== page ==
Councils call for Pounds 1 billion

28th June 1996 at 01:00
Local authorities are already warning of dire financial straits next year. Clare Dean reports

Ministers face a Pounds 1 billion demand from local authorities for cash help to ensure education spending avoids further cuts next year.

Council leaders estimate they will need the extra money for education to stave off crises which have been avoided this year. They are already spending Pounds 668 million above the Government estimate of what needs to be spent on education this year.

Analysis of budgets by the Association of County Councils and Association of Metropolitan Authorities is now understood to show that authorities need to spend an extra Pounds 535m next year - Pounds 317m just to stand still.

David Whitbread, the ACC's education officer, said: "Proper investment in schools, maintenance of buildings and getting class sizes down is where education should be focused. A White Paper about selection and changing who is responsible for money rather than delivering more money is simply a distraction."

A joint paper to ministers from the local authority associations is understood to show that councils need to increase education spending to Pounds 19bn next year, before inflation. LEAs have budgeted to spend Pounds 18.4bn on education in the current year. The Government estimates they should be spending Pounds 17.8bn.

Education has this year been protected from the worst effects of cuts, with other services bearing the brunt. Local authorities have also tended to set budgets at the limit allowed by the Government before it steps in to cap spending.

"Gillian Shephard won an increase for education but, if she doesn't achieve the same for 1997-98, she will simply undo all that has been achieved this year," said Mr Whitbread.

Local authority officials and advisers believe Pounds 131m will have to be found to cover an increase of 54,000 pupils from September.

For services just to stand still, they will also have to spend Pounds 67 million on the code of practice for special needs, Pounds 13m on seat-belt regulations for school transport, Pounds 43m on administering nursery vouchers, Pounds 75m on teachers' pay and Pounds 33m on pensions.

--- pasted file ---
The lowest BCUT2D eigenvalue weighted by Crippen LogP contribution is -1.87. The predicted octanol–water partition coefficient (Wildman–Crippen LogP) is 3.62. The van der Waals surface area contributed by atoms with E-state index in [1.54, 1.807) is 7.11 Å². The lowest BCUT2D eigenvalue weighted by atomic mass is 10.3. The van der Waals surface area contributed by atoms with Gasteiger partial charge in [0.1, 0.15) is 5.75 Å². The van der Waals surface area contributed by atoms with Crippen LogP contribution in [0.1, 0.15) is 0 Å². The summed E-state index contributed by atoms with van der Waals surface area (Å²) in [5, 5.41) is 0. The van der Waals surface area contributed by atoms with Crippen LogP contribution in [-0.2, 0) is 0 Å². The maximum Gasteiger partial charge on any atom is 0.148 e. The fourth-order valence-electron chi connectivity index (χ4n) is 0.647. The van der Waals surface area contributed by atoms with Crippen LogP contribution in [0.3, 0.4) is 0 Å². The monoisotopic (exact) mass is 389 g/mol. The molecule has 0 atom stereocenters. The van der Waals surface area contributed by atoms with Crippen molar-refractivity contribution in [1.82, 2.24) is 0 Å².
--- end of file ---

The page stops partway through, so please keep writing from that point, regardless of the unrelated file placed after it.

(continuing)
The stand-still budget for education would require a rise of Pounds 317m, or 1.7 per cent, before inflation.

Current government spending plans, however, hint at an increase of around only 1.2 per cent for local authority services next year.

It is understood that, if local authorities were to cut class sizes, increase nursery provision, improve safety and security in schools and provide more money for books and equipment, spending would have to increase by Pounds 535m, or 2.9 per cent, before inflation.

Ministers will now almost certainly be told that a 1.2 per cent increase for education spending will not cover pay and price inflation let alone the spending needs arising from growing pupil numbers and legislation requirements.

They will be warned that, unless government spending plans are amended to give schools headroom next year, cuts that have been avoided this year will have to be implemented. Campaigns to increase school spending are already in place and pressure on ministers will intensify as the next general election draws nearer.

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